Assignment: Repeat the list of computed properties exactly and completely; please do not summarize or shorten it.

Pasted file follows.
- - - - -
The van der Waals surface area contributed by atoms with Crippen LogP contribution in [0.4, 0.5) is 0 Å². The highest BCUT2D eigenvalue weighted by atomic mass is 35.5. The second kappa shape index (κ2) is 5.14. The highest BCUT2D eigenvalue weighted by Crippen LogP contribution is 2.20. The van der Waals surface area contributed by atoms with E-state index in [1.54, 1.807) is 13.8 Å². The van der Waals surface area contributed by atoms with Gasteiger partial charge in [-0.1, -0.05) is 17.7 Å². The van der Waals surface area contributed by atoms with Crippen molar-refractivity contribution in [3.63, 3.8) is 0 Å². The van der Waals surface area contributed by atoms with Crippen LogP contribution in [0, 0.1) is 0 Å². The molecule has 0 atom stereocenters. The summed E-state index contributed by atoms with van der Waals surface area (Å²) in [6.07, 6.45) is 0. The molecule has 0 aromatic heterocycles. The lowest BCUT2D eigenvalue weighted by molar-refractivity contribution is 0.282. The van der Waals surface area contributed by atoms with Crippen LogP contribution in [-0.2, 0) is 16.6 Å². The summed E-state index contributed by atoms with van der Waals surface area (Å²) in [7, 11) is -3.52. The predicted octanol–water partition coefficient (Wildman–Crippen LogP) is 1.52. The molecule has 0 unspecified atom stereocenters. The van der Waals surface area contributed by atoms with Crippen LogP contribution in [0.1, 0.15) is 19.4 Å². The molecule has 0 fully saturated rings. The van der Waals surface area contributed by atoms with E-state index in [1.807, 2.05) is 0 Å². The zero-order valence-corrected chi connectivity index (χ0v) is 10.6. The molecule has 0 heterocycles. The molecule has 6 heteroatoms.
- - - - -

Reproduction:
The van der Waals surface area contributed by atoms with Crippen LogP contribution in [0.4, 0.5) is 0 Å². The highest BCUT2D eigenvalue weighted by atomic mass is 35.5. The second kappa shape index (κ2) is 5.14. The highest BCUT2D eigenvalue weighted by Crippen LogP contribution is 2.20. The van der Waals surface area contributed by atoms with E-state index in [1.54, 1.807) is 13.8 Å². The van der Waals surface area contributed by atoms with Gasteiger partial charge in [-0.1, -0.05) is 17.7 Å². The van der Waals surface area contributed by atoms with Crippen molar-refractivity contribution in [3.63, 3.8) is 0 Å². The van der Waals surface area contributed by atoms with Crippen LogP contribution in [0, 0.1) is 0 Å². The molecule has 0 atom stereocenters. The summed E-state index contributed by atoms with van der Waals surface area (Å²) in [6.07, 6.45) is 0. The molecule has 0 aromatic heterocycles. The lowest BCUT2D eigenvalue weighted by molar-refractivity contribution is 0.282. The van der Waals surface area contributed by atoms with Crippen LogP contribution in [-0.2, 0) is 16.6 Å². The summed E-state index contributed by atoms with van der Waals surface area (Å²) in [7, 11) is -3.52. The predicted octanol–water partition coefficient (Wildman–Crippen LogP) is 1.52. The molecule has 0 unspecified atom stereocenters. The van der Waals surface area contributed by atoms with Crippen LogP contribution in [0.1, 0.15) is 19.4 Å². The molecule has 0 fully saturated rings. The van der Waals surface area contributed by atoms with E-state index in [1.807, 2.05) is 0 Å². The zero-order valence-corrected chi connectivity index (χ0v) is 10.6. The molecule has 0 heterocycles. The molecule has 6 heteroatoms.